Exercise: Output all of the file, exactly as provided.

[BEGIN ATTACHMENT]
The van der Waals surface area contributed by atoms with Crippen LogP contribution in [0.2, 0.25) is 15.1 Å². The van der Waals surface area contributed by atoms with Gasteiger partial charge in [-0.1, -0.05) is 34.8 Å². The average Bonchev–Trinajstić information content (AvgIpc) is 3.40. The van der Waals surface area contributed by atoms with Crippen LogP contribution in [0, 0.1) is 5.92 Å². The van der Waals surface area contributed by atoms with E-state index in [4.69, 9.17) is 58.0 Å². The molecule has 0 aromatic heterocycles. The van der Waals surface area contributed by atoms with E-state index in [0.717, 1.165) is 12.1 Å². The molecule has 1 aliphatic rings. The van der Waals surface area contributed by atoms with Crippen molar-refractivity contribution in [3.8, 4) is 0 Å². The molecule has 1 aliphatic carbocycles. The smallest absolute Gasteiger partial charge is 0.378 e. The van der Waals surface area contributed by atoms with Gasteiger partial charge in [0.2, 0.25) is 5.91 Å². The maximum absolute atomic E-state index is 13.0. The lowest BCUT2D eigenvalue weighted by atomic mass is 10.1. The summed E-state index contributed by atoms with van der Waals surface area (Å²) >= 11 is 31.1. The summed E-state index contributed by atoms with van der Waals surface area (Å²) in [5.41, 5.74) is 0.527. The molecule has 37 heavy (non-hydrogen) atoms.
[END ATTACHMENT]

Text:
The van der Waals surface area contributed by atoms with Crippen LogP contribution in [0.2, 0.25) is 15.1 Å². The van der Waals surface area contributed by atoms with Gasteiger partial charge in [-0.1, -0.05) is 34.8 Å². The average Bonchev–Trinajstić information content (AvgIpc) is 3.40. The van der Waals surface area contributed by atoms with Crippen LogP contribution in [0, 0.1) is 5.92 Å². The van der Waals surface area contributed by atoms with E-state index in [4.69, 9.17) is 58.0 Å². The molecule has 0 aromatic heterocycles. The van der Waals surface area contributed by atoms with E-state index in [0.717, 1.165) is 12.1 Å². The molecule has 1 aliphatic rings. The van der Waals surface area contributed by atoms with Crippen molar-refractivity contribution in [3.8, 4) is 0 Å². The molecule has 1 aliphatic carbocycles. The smallest absolute Gasteiger partial charge is 0.378 e. The van der Waals surface area contributed by atoms with Gasteiger partial charge in [0.2, 0.25) is 5.91 Å². The maximum absolute atomic E-state index is 13.0. The lowest BCUT2D eigenvalue weighted by atomic mass is 10.1. The summed E-state index contributed by atoms with van der Waals surface area (Å²) >= 11 is 31.1. The summed E-state index contributed by atoms with van der Waals surface area (Å²) in [5.41, 5.74) is 0.527. The molecule has 37 heavy (non-hydrogen) atoms.